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Re: [evol-psych] "Fixed" Action Patterns

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  • Jay R. Feierman
    Michael Lamport Commons: Functional variability needs another explanatory variable other than releasing stimuli. Usually it is reinforced practice. Jay R.
    Message 1 of 21 , Feb 28, 2006
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      Michael Lamport Commons: Functional variability needs another explanatory variable other than releasing stimuli.  Usually it is reinforced practice.
       
      Jay R. Feierman: The nervous impulses which determine functionally defined behavior get routed through he frontal lobes and are a influenced by prior learning (i.e., information stored in memory), strategy, intelligence and creativity. Perhaps they are the "explanatory variables" you are looking for. In general, functionally defined, mood independent behavior is only utilized when a goal or a resource is thwarted by a species novel obstacle. When important resources are not thwarted by species-novel obstacles, they can usually be acquired by fixed action patterns, even in humans. I don't know that "reinforced practice" is the primary determinant of functionally defined behavior. As an example, in humans parental care is predominantly functionally defined behavior. Parental care is rewarding in its own right (i.e., it feels good to protect your offspring) whether it is executed by structurally or functionally definable behavior. There does not have to be any outside reinforcement. Somehow I get the impression that you don't believe that some behaviors are just pleasurable in themselves to execute and can occur without external "reinforced practice."
       

       
    • James Gray
      I would like to comment on this from a slightly different perspective. I think I mostly agree with Jay, but am looking at it from a different perspective. I
      Message 2 of 21 , Mar 2, 2006
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        I would like to comment on this from a slightly different perspective.  I think I mostly agree with Jay, but am looking at it from a different perspective.  I am not sure when one would want to make a distinction between "fixed" action pattern and consummatory behavior.  It is certainly a mistake to assume that consummatory behavior is just about eating and drinking.  Opportunity for behaviors like retrieving a ball by a dog or parental care behaviors can be used as reinforcers in an operant conditioning situation.  There were studies done years ago in which one type of reinforcer (like drinking water) was used to get an animal to eat more food than they would have left on their own.  The whole concept of reinforcement is based on the concept that there some behaviors like eating that animals will do because it is pleasurable.  "Reinforced practice" is entirely dependent on their being behaviors that animals will do without other rewards.  Appetitive behavior is what animals do to be able to engage in consummatory behavior.  Hunting by carnivores is the ultimate appetitive behavior.  I do believe there are a number of consummatory acts (fixed action patterns?) between the initiation of the hunt and the eating of the prey.  But the other behaviors that make up the hunt are appetitive behavior and subject to reinforced practice.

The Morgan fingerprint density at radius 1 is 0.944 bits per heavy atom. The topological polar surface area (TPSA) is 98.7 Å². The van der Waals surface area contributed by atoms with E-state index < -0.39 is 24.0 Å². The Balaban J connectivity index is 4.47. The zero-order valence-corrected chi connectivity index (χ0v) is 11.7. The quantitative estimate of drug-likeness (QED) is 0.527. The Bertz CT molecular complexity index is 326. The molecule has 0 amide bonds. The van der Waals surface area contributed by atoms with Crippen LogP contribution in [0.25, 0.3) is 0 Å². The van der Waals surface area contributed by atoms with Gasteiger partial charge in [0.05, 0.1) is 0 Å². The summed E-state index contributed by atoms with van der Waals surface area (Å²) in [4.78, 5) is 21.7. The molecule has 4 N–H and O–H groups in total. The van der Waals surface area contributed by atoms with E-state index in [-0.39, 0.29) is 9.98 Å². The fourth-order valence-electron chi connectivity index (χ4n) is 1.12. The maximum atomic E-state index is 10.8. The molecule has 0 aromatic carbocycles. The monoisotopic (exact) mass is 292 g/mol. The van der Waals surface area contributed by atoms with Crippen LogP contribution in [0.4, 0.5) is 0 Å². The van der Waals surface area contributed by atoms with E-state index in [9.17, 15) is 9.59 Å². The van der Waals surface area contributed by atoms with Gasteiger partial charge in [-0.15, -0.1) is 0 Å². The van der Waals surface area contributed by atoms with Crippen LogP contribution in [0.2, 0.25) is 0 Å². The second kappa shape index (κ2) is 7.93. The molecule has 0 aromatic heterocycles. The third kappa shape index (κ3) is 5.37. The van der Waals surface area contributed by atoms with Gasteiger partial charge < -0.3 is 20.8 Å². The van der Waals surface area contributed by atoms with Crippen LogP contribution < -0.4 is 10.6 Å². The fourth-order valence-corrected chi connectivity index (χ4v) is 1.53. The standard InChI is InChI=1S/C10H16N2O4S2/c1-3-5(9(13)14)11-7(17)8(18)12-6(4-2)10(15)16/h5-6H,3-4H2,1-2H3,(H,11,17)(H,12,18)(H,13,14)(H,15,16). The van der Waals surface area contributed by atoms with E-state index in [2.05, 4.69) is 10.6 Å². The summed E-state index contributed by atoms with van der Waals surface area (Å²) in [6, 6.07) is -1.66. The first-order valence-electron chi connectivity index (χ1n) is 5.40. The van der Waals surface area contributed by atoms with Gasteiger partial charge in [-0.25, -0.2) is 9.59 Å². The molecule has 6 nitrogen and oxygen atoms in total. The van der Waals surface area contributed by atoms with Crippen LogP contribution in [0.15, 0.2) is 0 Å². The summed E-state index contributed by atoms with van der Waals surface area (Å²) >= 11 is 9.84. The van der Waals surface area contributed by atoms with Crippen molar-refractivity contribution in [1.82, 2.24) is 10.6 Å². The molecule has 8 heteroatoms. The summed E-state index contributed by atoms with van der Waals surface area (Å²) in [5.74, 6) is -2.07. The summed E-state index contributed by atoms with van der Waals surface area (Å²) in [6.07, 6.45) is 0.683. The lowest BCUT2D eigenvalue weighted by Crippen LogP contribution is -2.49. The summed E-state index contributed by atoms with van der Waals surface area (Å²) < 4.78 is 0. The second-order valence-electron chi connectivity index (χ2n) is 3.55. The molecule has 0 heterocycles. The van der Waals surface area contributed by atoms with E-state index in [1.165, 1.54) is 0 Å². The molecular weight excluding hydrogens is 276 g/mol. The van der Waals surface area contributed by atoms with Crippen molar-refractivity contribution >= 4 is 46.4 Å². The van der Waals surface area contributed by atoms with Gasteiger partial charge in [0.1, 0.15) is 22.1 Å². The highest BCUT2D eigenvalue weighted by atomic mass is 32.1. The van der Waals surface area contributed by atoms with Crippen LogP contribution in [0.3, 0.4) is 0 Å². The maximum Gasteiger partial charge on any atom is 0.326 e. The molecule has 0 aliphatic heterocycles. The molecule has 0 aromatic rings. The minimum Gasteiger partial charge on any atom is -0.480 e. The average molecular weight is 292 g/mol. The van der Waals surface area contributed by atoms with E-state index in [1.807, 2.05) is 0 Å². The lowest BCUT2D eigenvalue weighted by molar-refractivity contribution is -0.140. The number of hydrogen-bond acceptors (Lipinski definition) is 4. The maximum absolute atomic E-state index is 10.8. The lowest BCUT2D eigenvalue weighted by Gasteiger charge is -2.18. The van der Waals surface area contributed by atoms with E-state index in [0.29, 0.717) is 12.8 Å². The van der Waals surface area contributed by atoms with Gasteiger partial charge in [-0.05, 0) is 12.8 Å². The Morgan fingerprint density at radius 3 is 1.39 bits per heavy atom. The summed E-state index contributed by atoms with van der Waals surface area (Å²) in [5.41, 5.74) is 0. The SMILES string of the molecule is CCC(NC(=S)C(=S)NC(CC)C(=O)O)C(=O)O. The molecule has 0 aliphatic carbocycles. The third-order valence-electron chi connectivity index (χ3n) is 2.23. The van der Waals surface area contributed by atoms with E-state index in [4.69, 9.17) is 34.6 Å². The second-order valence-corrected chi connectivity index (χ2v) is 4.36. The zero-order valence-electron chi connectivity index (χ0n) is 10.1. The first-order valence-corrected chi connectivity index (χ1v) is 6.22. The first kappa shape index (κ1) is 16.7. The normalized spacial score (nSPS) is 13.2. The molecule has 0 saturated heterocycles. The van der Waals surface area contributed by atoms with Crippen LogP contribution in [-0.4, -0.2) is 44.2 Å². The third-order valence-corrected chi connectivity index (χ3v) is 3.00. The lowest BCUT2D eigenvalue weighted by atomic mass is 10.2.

James L. Gray
        ----- Original Message -----
        Sent: Wednesday, March 01, 2006 12:00 AM
        Subject: Re: [evol-psych] "Fixed" Action Patterns

        Michael Lamport Commons: Functional variability needs another explanatory variable other than releasing stimuli.  Usually it is reinforced practice.
         
        Jay R. Feierman: The nervous impulses which determine functionally defined behavior get routed through he frontal lobes and are a influenced by prior learning (i.e., information stored in memory), strategy, intelligence and creativity. Perhaps they are the "explanatory variables" you are looking for. In general, functionally defined, mood independent behavior is only utilized when a goal or a resource is thwarted by a species novel obstacle. When important resources are not thwarted by species-novel obstacles, they can usually be acquired by fixed action patterns, even in humans. I don't know that "reinforced practice" is the primary determinant of functionally defined behavior. As an example, in humans parental care is predominantly functionally defined behavior. Parental care is rewarding in its own right (i.e., it feels good to protect your offspring) whether it is executed by structurally or functionally definable behavior. There does not have to be any outside reinforcement. Somehow I get the impression that you don't believe that some behaviors are just pleasurable in themselves to execute and can occur without external "reinforced practice."
         

         
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